Saturday, December 24, 2011

One New-to-Me, One Well-Read Review: The Imperfectionists (Rachmann) and The Remains of the Day

I feels a bit funny to do a book review post X-mas Eve, but I'm halfway through my next read and I like doubles for than triples.  I actually had a few "new-to-me"s on my nightstand but I'm trying to get back in the habit of throwing in some re-reads (like Remains of the Day, below).  I don't really re-watch movies but I do like re-visiting old books, some get nearly annual reads (Red Tent, Cider House Rules).  I suppose my lack of memory skills are an asset in saving on books. 

I don't tend to like short stories and this book straddles the line between a novel and shorts-land.  It is in a similar style as Olive Kitteridge but, luckily, I enjoyed this one much more.

The chapters alternate between portraits of a newspaper's modern-day employees and a history of the paper's founding and development.  There is some overlap in the portraits, which makes sense, but they are also pretty distinct stories that could each stand-alone.  The paper is international in scope, traditional in format (not even a website), and based in Rome.  Characters vary from an aging stringer to a writer whose career becomes his focus after a familial loss.  Many are not overly likeable but most are interesting and fairly well fleshed-out for the style (my usual complaint about shorts is the lack of fullness in the characters).

I enjoyed this quite a bit and give it a solid four stars.  I'd certainly seek out more works by Rachmann since I enjoyed his writing style and his attention to character development.  I wasn't as frustrated as I might have been by the brevity of each "visit" and I think that's largely a testament to the amount he fit into the pieces.  Yes, they aren't all likeable but, in my view, that makes them all the more real.  A favorite was the piece on the Chief Financial Officer who finds herself seated on an international flight next to a man whom she'd just laid off.  There is commentary on the impact of modern life on the newspaper trade but I didn't find the context to be incredibly central to the book.  It did remind me of a favorite chapter in Ulysses (and I just like being able to tout surviving that one, as all Haverford English majors do...and even enjoying it....).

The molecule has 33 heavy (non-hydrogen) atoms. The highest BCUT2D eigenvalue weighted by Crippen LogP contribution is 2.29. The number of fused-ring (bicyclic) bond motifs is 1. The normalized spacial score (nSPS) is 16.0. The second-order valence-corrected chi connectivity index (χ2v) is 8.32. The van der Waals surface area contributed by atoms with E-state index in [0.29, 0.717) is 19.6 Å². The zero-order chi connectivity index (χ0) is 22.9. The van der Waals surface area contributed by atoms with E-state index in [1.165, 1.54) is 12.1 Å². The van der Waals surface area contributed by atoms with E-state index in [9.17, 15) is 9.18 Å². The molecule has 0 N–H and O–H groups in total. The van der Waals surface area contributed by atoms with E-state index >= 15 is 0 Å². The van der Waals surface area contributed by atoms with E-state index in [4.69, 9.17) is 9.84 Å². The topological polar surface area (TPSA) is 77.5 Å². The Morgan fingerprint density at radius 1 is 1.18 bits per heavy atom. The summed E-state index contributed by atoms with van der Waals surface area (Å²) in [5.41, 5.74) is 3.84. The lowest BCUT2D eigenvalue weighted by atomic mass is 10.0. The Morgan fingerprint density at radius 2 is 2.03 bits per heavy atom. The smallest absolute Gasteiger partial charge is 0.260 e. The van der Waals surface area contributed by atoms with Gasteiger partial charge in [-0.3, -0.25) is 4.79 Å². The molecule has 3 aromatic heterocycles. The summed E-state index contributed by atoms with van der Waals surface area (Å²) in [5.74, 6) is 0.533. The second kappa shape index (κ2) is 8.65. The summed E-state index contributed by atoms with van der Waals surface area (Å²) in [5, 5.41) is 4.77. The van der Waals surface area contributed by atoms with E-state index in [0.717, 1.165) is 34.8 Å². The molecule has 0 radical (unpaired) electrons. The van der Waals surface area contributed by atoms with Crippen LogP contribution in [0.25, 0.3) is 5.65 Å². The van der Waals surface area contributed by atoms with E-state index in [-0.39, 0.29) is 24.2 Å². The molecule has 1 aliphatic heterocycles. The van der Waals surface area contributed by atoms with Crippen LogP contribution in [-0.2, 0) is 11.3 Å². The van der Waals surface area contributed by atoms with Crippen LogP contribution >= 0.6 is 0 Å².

Definitely for readers who want character over plot.
This is one I've revisited several times and always enjoy (four stars).  On the surface, it is simply a six-day journey to visit an old colleague, but there's much more underneath.  Stevens is a career butler in England who recently "came with the package" when an American purchased the house he has tended for decades.  Stevens prides himself on his "dignity" and spends a lot of time reflecting on the quality which, for him, often involved staying focused on his professional role despite any personal matters.  He asserts pride in having continued to serve impeccably on the day his father, a butler as well, passed, but there is some clear doubt about his choices.  He also reflects on his long-time employer.  Stevens had been proud to serve a man involved in international affairs who claimed to be hosting gatherings with global implications in the time between WWI and WWII.  However, even Stevens will admit that his employer made some poor choices in his loyalties, having been a clear Nazi sympathizer prior to the second war.  Stevens admits his employer was mistaken but argues strongly against anyone who demonizes the man, asserting (to himself as much as the reader) that the man was truly a decent person who just chose a wrong allegiance.

Again, this is a book of characters more than plot, even though there IS much more plot than just the roadtrip.  The trip serves as a chance for reflection since it is a rare time off-duty and so it does have the "action" of many years within the short trip.  It is more about character though and about concepts like dignity, class, and culture.  A key question left to the reader is whether the quality of a worker should be judged in relation to the nature of the employer.  Stevens clearly hopes his life of service has been worthwhile, but worries about it in hindsight. 

I consider this a key piece of twentieth century fiction and recommend it to literary folks who want to be comprehensive in their reading as well as to those who like their books to provoke thought.  It is a treatise on moral reflection in the dressing of a novel and carried off well by a wonderfully talented writer (loved his more recent Never Let Me Go, 4.5 stars, and just ordered two more of his works).

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